SUGARCANE farmers from the Cuvu and Olosara sectors in Nadroga arrived in numbers at a stakeholders meeting yesterday to request the restoration of the railway system for cane transportation.
They said the rail system in the area was damaged in 2004 and since then farmers had been forced to shoulder the high cost of lorry transportation costs.
Cuvu farmer Raga Sami Goundar said cane production was low compared to previous years mainly because farmers could not afford lorry transportation.
"We want the railway system to be reconstructed," he said.
"The railway is much cheaper compared to the lorry transportation and I believe the scrapping of the railway has affected cane production.
"We used to pay $16 per tonnage for railway transportation whereas for the lorry, we have to pay $45 per tonne.
"This problem has also resulted in many stand over cane not harvested in the fields."
Mr Goundar claimed that prior to 2004 he produced more than 500 tonnes.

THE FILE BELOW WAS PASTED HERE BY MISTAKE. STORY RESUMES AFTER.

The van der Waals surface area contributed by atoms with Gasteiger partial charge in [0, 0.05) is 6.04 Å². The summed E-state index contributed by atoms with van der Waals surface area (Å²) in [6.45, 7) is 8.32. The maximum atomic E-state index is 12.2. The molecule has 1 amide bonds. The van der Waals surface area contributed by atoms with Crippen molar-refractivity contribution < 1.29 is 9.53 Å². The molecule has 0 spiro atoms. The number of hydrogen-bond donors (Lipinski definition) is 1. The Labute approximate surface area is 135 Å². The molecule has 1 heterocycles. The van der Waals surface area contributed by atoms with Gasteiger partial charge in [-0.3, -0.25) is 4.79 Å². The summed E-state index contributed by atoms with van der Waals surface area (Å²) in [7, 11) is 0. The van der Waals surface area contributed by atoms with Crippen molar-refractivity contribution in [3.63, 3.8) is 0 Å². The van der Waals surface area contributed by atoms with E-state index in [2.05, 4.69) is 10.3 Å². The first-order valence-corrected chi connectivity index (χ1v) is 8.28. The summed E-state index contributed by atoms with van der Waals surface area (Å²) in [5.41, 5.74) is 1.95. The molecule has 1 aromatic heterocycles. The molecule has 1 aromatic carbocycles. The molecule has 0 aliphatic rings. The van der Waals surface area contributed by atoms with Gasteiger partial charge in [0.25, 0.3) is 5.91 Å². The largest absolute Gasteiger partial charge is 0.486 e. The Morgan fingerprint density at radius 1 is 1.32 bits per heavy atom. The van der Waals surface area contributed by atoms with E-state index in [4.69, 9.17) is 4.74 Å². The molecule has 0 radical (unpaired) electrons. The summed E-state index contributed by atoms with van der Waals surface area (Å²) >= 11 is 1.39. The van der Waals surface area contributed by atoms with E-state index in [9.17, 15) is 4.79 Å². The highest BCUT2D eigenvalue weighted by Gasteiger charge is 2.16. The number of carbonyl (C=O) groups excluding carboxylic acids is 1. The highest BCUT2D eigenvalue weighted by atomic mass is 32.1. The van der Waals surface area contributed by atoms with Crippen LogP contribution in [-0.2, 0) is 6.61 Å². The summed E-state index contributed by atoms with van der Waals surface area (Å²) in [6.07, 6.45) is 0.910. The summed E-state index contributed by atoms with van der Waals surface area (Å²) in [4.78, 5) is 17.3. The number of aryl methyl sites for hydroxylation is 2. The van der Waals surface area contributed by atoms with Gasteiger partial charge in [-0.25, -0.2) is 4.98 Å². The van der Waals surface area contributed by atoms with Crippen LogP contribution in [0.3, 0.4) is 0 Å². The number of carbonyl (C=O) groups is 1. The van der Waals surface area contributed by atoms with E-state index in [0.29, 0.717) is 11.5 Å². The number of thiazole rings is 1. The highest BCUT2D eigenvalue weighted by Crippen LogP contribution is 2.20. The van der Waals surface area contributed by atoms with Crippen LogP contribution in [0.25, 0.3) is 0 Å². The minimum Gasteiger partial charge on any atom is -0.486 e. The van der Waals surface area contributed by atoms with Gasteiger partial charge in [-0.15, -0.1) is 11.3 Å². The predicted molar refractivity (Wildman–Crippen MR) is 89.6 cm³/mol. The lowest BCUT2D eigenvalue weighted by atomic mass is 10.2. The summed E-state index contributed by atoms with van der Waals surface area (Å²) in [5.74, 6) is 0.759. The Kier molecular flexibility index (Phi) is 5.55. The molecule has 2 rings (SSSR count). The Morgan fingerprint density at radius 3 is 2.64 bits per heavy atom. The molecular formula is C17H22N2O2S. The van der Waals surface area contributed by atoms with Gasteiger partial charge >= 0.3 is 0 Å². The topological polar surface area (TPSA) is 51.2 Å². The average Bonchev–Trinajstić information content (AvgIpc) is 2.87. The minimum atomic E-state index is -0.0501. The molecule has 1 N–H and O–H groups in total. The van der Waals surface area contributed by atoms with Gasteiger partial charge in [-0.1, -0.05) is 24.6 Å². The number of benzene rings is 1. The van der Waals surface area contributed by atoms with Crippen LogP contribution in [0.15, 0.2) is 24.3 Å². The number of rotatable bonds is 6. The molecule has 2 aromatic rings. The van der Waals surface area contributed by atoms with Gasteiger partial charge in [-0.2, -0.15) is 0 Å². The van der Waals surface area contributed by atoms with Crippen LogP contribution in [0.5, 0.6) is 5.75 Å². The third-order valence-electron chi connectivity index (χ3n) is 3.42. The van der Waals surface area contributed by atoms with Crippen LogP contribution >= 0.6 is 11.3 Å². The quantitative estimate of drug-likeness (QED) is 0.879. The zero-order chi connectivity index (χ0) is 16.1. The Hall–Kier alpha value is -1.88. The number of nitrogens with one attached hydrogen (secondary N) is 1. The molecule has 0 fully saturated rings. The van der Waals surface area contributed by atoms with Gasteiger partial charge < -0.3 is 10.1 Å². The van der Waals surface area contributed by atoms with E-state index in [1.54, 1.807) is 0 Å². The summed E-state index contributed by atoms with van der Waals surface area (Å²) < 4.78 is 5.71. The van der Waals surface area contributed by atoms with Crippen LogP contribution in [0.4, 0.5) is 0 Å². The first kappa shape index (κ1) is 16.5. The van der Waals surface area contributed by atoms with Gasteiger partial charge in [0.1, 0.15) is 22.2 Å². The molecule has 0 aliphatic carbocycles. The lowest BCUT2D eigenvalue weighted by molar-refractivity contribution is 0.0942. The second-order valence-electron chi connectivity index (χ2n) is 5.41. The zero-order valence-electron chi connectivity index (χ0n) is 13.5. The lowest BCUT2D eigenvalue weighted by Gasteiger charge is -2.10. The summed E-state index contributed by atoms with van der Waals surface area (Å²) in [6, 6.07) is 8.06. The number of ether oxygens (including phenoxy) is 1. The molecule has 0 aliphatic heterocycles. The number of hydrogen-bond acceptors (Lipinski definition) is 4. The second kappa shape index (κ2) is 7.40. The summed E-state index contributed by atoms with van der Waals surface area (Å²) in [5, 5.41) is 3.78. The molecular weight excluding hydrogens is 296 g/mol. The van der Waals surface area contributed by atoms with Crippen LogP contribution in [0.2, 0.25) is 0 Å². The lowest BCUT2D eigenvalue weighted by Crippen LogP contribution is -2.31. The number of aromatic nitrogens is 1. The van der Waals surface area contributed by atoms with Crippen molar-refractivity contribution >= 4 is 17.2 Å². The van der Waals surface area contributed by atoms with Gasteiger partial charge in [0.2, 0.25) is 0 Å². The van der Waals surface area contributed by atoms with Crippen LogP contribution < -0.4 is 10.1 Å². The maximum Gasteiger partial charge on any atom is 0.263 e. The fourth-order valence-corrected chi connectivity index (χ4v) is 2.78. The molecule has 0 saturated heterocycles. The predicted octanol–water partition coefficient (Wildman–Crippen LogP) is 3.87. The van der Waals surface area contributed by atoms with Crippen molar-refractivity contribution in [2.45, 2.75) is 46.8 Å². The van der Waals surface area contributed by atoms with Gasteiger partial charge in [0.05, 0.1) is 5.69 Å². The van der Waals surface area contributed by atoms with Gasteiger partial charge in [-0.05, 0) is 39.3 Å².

"Now I am only producing around 100 tonnes because I can't afford the lorry costs."
Janardhan, of Namuka, echoed similar sentiments.
"Cane production has decreased drastically over the past years and this is because of the high cost of transportation," he said.
"Production will again improve provided the railway system is back in place."
Responding to the complaints, Sugar Industry Tribunal industrial commissioner Tim Brown said talks were in the pipeline to reconstruct the railway system.
Meanwhile, Sugar Cane Growers Council acting chief executive officer Sundresh Chetty said the meeting between the growers and the sugar stakeholders was a success.